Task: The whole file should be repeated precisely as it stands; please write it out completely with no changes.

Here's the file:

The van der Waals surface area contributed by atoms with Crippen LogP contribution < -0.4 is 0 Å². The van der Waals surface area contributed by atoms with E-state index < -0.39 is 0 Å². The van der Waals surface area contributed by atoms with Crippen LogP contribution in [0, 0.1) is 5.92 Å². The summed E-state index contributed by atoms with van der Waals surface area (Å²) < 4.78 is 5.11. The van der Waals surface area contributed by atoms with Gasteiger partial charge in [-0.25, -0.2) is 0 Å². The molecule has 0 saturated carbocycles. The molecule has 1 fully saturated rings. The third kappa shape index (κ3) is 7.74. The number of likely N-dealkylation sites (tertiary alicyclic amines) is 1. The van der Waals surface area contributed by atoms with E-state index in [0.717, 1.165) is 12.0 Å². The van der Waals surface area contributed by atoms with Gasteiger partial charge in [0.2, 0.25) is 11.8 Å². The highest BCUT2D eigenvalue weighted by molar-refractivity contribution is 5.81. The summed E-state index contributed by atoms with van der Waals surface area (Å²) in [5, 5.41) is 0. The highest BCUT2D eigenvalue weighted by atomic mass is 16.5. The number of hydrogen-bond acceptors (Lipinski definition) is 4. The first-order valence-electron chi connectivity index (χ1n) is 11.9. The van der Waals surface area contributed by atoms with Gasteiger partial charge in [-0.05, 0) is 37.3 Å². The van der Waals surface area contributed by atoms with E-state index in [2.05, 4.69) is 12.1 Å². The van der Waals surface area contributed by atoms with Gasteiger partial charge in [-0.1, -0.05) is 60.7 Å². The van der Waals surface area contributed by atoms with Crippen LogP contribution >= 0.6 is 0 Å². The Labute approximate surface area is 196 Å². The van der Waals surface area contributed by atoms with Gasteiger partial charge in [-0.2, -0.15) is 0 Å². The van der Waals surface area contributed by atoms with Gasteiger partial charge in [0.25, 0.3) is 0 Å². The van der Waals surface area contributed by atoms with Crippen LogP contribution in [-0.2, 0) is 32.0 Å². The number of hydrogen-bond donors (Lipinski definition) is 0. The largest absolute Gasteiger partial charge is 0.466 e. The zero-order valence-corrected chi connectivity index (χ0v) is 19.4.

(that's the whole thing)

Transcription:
The van der Waals surface area contributed by atoms with Crippen LogP contribution < -0.4 is 0 Å². The van der Waals surface area contributed by atoms with E-state index < -0.39 is 0 Å². The van der Waals surface area contributed by atoms with Crippen LogP contribution in [0, 0.1) is 5.92 Å². The summed E-state index contributed by atoms with van der Waals surface area (Å²) < 4.78 is 5.11. The van der Waals surface area contributed by atoms with Gasteiger partial charge in [-0.25, -0.2) is 0 Å². The molecule has 0 saturated carbocycles. The molecule has 1 fully saturated rings. The third kappa shape index (κ3) is 7.74. The number of likely N-dealkylation sites (tertiary alicyclic amines) is 1. The van der Waals surface area contributed by atoms with E-state index in [0.717, 1.165) is 12.0 Å². The van der Waals surface area contributed by atoms with Gasteiger partial charge in [0.2, 0.25) is 11.8 Å². The highest BCUT2D eigenvalue weighted by molar-refractivity contribution is 5.81. The summed E-state index contributed by atoms with van der Waals surface area (Å²) in [5, 5.41) is 0. The highest BCUT2D eigenvalue weighted by atomic mass is 16.5. The number of hydrogen-bond acceptors (Lipinski definition) is 4. The first-order valence-electron chi connectivity index (χ1n) is 11.9. The van der Waals surface area contributed by atoms with Gasteiger partial charge in [-0.05, 0) is 37.3 Å². The van der Waals surface area contributed by atoms with E-state index in [2.05, 4.69) is 12.1 Å². The van der Waals surface area contributed by atoms with Gasteiger partial charge in [-0.1, -0.05) is 60.7 Å². The van der Waals surface area contributed by atoms with Crippen LogP contribution >= 0.6 is 0 Å². The Labute approximate surface area is 196 Å². The van der Waals surface area contributed by atoms with Gasteiger partial charge in [-0.2, -0.15) is 0 Å². The van der Waals surface area contributed by atoms with Gasteiger partial charge in [0.25, 0.3) is 0 Å². The van der Waals surface area contributed by atoms with Crippen LogP contribution in [-0.2, 0) is 32.0 Å². The number of hydrogen-bond donors (Lipinski definition) is 0. The largest absolute Gasteiger partial charge is 0.466 e. The zero-order valence-corrected chi connectivity index (χ0v) is 19.4.